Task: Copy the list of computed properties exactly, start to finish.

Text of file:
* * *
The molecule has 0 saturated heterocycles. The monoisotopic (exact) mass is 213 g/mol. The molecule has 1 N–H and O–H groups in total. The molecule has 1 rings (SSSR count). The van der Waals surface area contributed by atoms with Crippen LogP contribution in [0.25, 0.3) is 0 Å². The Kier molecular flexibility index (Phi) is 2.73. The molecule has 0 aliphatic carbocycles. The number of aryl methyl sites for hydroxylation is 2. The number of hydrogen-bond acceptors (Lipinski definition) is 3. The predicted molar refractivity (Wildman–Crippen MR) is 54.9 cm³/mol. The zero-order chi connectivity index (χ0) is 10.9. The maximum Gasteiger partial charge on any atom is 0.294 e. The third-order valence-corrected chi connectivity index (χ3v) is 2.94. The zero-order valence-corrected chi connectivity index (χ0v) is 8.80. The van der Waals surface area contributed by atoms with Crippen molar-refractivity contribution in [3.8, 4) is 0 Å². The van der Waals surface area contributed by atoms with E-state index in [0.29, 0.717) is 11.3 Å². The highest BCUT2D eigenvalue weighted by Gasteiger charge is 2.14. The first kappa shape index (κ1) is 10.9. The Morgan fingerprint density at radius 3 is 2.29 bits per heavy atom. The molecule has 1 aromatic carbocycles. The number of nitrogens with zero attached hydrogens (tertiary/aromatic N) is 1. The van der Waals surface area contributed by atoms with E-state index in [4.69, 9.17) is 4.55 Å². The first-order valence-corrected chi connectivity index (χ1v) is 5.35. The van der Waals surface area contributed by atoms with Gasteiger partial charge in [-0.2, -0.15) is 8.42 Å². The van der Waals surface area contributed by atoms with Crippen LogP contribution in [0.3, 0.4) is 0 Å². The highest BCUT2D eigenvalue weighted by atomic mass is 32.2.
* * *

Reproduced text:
The molecule has 0 saturated heterocycles. The monoisotopic (exact) mass is 213 g/mol. The molecule has 1 N–H and O–H groups in total. The molecule has 1 rings (SSSR count). The van der Waals surface area contributed by atoms with Crippen LogP contribution in [0.25, 0.3) is 0 Å². The Kier molecular flexibility index (Phi) is 2.73. The molecule has 0 aliphatic carbocycles. The number of aryl methyl sites for hydroxylation is 2. The number of hydrogen-bond acceptors (Lipinski definition) is 3. The predicted molar refractivity (Wildman–Crippen MR) is 54.9 cm³/mol. The zero-order chi connectivity index (χ0) is 10.9. The maximum Gasteiger partial charge on any atom is 0.294 e. The third-order valence-corrected chi connectivity index (χ3v) is 2.94. The zero-order valence-corrected chi connectivity index (χ0v) is 8.80. The van der Waals surface area contributed by atoms with Crippen molar-refractivity contribution in [3.8, 4) is 0 Å². The van der Waals surface area contributed by atoms with E-state index in [0.29, 0.717) is 11.3 Å². The highest BCUT2D eigenvalue weighted by Gasteiger charge is 2.14. The first kappa shape index (κ1) is 10.9. The Morgan fingerprint density at radius 3 is 2.29 bits per heavy atom. The molecule has 1 aromatic carbocycles. The number of nitrogens with zero attached hydrogens (tertiary/aromatic N) is 1. The van der Waals surface area contributed by atoms with E-state index in [4.69, 9.17) is 4.55 Å². The first-order valence-corrected chi connectivity index (χ1v) is 5.35. The van der Waals surface area contributed by atoms with Gasteiger partial charge in [-0.2, -0.15) is 8.42 Å². The van der Waals surface area contributed by atoms with Crippen LogP contribution in [0.3, 0.4) is 0 Å². The highest BCUT2D eigenvalue weighted by atomic mass is 32.2.